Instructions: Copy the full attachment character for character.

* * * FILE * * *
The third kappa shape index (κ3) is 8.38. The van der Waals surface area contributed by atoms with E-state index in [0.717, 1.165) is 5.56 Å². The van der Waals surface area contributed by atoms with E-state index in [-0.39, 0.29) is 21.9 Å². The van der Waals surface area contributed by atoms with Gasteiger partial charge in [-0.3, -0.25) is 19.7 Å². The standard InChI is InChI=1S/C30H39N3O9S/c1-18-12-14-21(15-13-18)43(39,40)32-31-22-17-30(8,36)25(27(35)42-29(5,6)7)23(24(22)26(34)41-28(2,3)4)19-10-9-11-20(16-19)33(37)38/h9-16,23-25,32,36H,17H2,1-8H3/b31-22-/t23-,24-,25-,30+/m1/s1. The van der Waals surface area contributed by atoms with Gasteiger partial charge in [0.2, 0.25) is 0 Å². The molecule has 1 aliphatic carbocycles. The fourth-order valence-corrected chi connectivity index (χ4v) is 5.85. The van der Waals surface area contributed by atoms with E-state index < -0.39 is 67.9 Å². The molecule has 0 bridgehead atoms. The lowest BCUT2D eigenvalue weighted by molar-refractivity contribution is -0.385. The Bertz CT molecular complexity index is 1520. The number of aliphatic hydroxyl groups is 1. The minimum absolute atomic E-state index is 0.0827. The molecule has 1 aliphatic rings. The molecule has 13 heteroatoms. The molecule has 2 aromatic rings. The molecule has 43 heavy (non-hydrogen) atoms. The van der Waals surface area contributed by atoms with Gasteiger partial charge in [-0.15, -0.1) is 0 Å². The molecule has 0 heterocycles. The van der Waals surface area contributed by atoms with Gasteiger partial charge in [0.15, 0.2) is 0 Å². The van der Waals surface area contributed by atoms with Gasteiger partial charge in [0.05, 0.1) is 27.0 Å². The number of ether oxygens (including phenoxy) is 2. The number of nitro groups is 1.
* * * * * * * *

The third kappa shape index (κ3) is 8.38. The van der Waals surface area contributed by atoms with E-state index in [0.717, 1.165) is 5.56 Å². The van der Waals surface area contributed by atoms with E-state index in [-0.39, 0.29) is 21.9 Å². The van der Waals surface area contributed by atoms with Gasteiger partial charge in [-0.3, -0.25) is 19.7 Å². The standard InChI is InChI=1S/C30H39N3O9S/c1-18-12-14-21(15-13-18)43(39,40)32-31-22-17-30(8,36)25(27(35)42-29(5,6)7)23(24(22)26(34)41-28(2,3)4)19-10-9-11-20(16-19)33(37)38/h9-16,23-25,32,36H,17H2,1-8H3/b31-22-/t23-,24-,25-,30+/m1/s1. The van der Waals surface area contributed by atoms with Gasteiger partial charge in [0.2, 0.25) is 0 Å². The molecule has 1 aliphatic carbocycles. The fourth-order valence-corrected chi connectivity index (χ4v) is 5.85. The van der Waals surface area contributed by atoms with E-state index < -0.39 is 67.9 Å². The molecule has 0 bridgehead atoms. The lowest BCUT2D eigenvalue weighted by molar-refractivity contribution is -0.385. The Bertz CT molecular complexity index is 1520. The number of aliphatic hydroxyl groups is 1. The minimum absolute atomic E-state index is 0.0827. The molecule has 1 aliphatic rings. The molecule has 13 heteroatoms. The molecule has 2 aromatic rings. The molecule has 43 heavy (non-hydrogen) atoms. The van der Waals surface area contributed by atoms with Gasteiger partial charge in [-0.15, -0.1) is 0 Å². The molecule has 0 heterocycles. The van der Waals surface area contributed by atoms with Gasteiger partial charge in [0.15, 0.2) is 0 Å². The van der Waals surface area contributed by atoms with Gasteiger partial charge in [0.05, 0.1) is 27.0 Å². The number of ether oxygens (including phenoxy) is 2. The number of nitro groups is 1.